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New keys for old doors Breaking the vicious circle connecting homelessness and reoffending Graham Bowpitt, Nottingham Trent University,

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Presentation on theme: "New keys for old doors Breaking the vicious circle connecting homelessness and reoffending Graham Bowpitt, Nottingham Trent University,"— Presentation transcript:

1 New keys for old doors Breaking the vicious circle connecting homelessness and reoffending Graham Bowpitt, Nottingham Trent University,

2 Discharged into homelessness  What is the extent of the problem?  How does it happen?  What has been done about it?  Why hasn’t it worked?  What is the ‘New Keys’ initiative?  What do we know about mentoring?  What happens next?

3 The enduring problem  61% reconviction rate (SEU, 2002) has only fallen to 58% (MoJ, 2013)  At sentence, 15% homeless (inc. 9% sleeping rough) + 34% vulnerably housed (MoJ, 2012)  79% reconviction rate for homeless  Housing reduces reconviction by 20%  A third report nowhere to stay on release (c30,000 ex-prisoners/year)

4 How does it happen?  Prison risks homelessness: –Informal arrangements lost; –Housing Benefit entitlement ends; –Failure to negotiate end of tenancy; –Release brings homelessness and debt.  Homelessness risks reoffending: –Reverting to criminal networks; –Housing gives an interest in staying out; –Housing connects to opportunities.

5 What has been done?  2002 ‘Vulnerable’ offenders prioritised in homelessness legislation  2003 Supporting People fund for housing support services  2004 National Action Plan → NOMS + target to ↑ prisoners with housing on release  2012 Prison Service Instruction core offer includes housing support

6 Why hasn’t it worked?  Support worker frustrations –Exclusions –Poorly integrated services  Offender frustrations –Advice failed to generate action –No support through the prison gate –Narrow perspectives and conflicting agendas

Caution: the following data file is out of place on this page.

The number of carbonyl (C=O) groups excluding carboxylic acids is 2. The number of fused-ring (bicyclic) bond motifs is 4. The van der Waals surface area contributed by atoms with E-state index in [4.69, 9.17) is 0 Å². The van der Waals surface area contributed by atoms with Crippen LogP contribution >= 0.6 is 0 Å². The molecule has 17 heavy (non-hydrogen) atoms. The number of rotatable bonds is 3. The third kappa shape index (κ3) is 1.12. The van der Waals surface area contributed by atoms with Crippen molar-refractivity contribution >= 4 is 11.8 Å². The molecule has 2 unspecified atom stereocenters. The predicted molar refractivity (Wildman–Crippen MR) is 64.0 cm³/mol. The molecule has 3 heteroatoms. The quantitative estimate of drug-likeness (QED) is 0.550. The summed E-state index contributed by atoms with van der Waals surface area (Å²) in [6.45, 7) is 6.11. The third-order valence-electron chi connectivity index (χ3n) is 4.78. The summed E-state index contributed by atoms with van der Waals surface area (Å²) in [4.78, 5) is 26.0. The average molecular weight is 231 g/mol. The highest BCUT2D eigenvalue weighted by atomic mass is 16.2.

7 New initiatives  2010 Green Paper, Breaking the Cycle, committed to tackling reoffending;  2013 consultation produced Transforming Rehabilitation and Offender Rehabilitation Act, 2014;  Mentoring especially commended through website,

8 What is New Keys?  Intended as a volunteer mentoring scheme  Big Lottery funded, run by day centre in collaboration with local prison  Prolific repeat offenders, short-term sentences, early 20s, 90% homeless  Aims to sustain rehousing, prevent reoffending and overcome social isolation

9 Who made up the sample?  6 recent ex-prisoners  5 worked with New Keys before release  4 were prolific acquisitive offenders  All accommodated, but 5 at risk of homelessness on release  All had broken relationships  5 had substance misuse problems  4 had diagnosed mental health problems

10 Why did they reoffend?  Importance of substance misuse, mainly for ‘self-medication’;  Resulted in homelessness and crime, which became mutually reinforcing;  Rejection by support systems;  Only sources of support were criminal friendships and prison itself.

11 What worked with New Keys? (1) Short-term  Giving priority to housing “Even though I was locked up in a different prison she still went out of her way and done all this work for me. … She came and picked me up in the morning I got out of prison, she came all the way over to [the other prison] and picked me up and brought me here.” (SU6)  Flexible, holistic, personal support “[The OSO] sits and listens and she’ll be there for me. No matter what’s going through me at the time she’s there for me, night or day. That to me is a blessing. Really been there for me. It’s like an angel sitting on my shoulder.” (SU5)

12 What worked with New Keys? (2) Long-term  Sustaining secure accommodation –Only SU3 making progress  Overcoming substance dependency –100% abstinence needed more than New Keys  Finding an occupation –Work important in 5 cases, even if unpaid  Restoring lost relationships –New Keys indirectly important in 4 cases

13 Conclusion  Key ingredients –Link with day centre –Engagement ‘through the gate’ –Continuity and scope of support  Implications for findings elsewhere –Mentoring might not provide all this –Personalised approaches affirmed –‘Housing First’: priority to accommodation, but not necessarily independent


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